“I think anytime you spend close to 30 years with one organization there’s some emotion involved. I really loved my time with the Yankees, but the world tells you what to do sometimes,” Thomson said.
“(The Phillies) blew me out of the water. There are extraordinary people here. They care about the players and they care about the other people around them, so it’s been an easy transition. When I got here, I fell in love with this place, and hopefully I spend the rest of my career here.”
A PUZZLE GUY
Kapler says what he’s seen so far from his new bench coach has exceeded his already high expectations.
“I’ve noticed that the work ethic is off the charts. Also, the teammate behaviour is exceptional – your responsiveness to your teammates, how well you support them,” Kapler said.
“I love the way his mind works. I knew that he was comfortable having hard conversations with players. That’s a trait I respect greatly in a man. I could go on and on. I just think he was the perfect fit for us, and he has been an extraordinary mentor and partner to me.”
Thomson sees his role as bench coach to Kapler, a former MLB outfielder who managed one minor-league season and coached Team Israel at the 2013 World Baseball Classic, as unchanged from working under a veteran manager like Girardi.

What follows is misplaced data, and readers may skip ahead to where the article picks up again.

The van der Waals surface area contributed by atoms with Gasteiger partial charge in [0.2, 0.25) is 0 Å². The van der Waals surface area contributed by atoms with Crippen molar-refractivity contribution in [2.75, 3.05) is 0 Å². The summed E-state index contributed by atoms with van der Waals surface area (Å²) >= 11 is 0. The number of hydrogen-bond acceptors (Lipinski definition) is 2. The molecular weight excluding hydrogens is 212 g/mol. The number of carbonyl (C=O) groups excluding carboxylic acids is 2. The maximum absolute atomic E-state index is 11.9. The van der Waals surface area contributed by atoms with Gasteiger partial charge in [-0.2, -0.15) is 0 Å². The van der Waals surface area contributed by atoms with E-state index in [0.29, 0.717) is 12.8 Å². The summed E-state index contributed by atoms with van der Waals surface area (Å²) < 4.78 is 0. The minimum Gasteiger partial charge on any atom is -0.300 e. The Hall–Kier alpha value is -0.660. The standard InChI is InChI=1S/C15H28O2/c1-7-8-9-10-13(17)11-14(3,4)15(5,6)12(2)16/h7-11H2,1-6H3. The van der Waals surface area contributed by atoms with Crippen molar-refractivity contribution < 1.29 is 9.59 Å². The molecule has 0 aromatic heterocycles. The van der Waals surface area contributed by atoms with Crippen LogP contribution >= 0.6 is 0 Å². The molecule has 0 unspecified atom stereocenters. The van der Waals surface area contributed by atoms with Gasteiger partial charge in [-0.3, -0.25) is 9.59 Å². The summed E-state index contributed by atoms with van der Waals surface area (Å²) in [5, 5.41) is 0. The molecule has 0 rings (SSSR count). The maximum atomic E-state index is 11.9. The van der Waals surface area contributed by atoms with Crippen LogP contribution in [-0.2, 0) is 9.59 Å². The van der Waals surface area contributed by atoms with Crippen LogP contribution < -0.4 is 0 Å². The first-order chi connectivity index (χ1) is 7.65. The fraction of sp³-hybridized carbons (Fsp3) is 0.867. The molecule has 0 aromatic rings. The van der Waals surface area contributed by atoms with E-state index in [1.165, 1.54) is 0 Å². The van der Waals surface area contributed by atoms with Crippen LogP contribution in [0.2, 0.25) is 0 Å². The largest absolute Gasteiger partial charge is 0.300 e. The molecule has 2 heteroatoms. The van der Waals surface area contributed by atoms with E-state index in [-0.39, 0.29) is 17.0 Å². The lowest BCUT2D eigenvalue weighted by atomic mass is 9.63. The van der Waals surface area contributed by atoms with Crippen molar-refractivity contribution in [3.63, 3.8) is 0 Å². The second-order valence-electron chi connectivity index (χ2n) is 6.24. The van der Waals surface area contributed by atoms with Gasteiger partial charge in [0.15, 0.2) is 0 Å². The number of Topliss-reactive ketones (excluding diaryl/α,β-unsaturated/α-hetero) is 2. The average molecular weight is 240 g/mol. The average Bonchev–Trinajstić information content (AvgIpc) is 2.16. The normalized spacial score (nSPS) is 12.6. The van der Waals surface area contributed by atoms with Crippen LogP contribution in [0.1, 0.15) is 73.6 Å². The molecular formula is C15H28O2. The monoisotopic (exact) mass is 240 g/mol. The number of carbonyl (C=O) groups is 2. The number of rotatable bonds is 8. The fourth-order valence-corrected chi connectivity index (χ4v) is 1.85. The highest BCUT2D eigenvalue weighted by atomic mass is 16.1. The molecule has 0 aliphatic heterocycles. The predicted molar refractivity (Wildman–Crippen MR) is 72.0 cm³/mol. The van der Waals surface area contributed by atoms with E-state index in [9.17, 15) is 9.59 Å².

“It’s just throwing ideas at somebody. Obviously, the manager has final say, but you just keep coming with more ideas and different scenarios, and they do with it what they want,” Thomson said.
“It doesn’t matter how many times they say no; once you stop bringing ideas, it’s time to get somebody else. You’ve got to keep coming, keep coming, keep coming.”
To get to know his new organization, Thomson took on the challenge of coordinating the Phillies spring training schedule, a role he excelled at in New York.
“I’m a big puzzle guy. That’s why I like organizing (spring training). It’s like a big puzzle,” said Thomson, who spends his off-seasons at home in Stratford, Ont.
He said he observed how the Phillies did things before adding his own spin.
“You’ve got to try and keep it as consistent as possible. You have new ideas, but again, you have to gain the trust of other people before you start throwing stuff at them,” he said. “It’s really been an easy transition, because the way they run bunt defences and cuts and relays, and all the little fundamental things, are very similar to how we did things in New York.”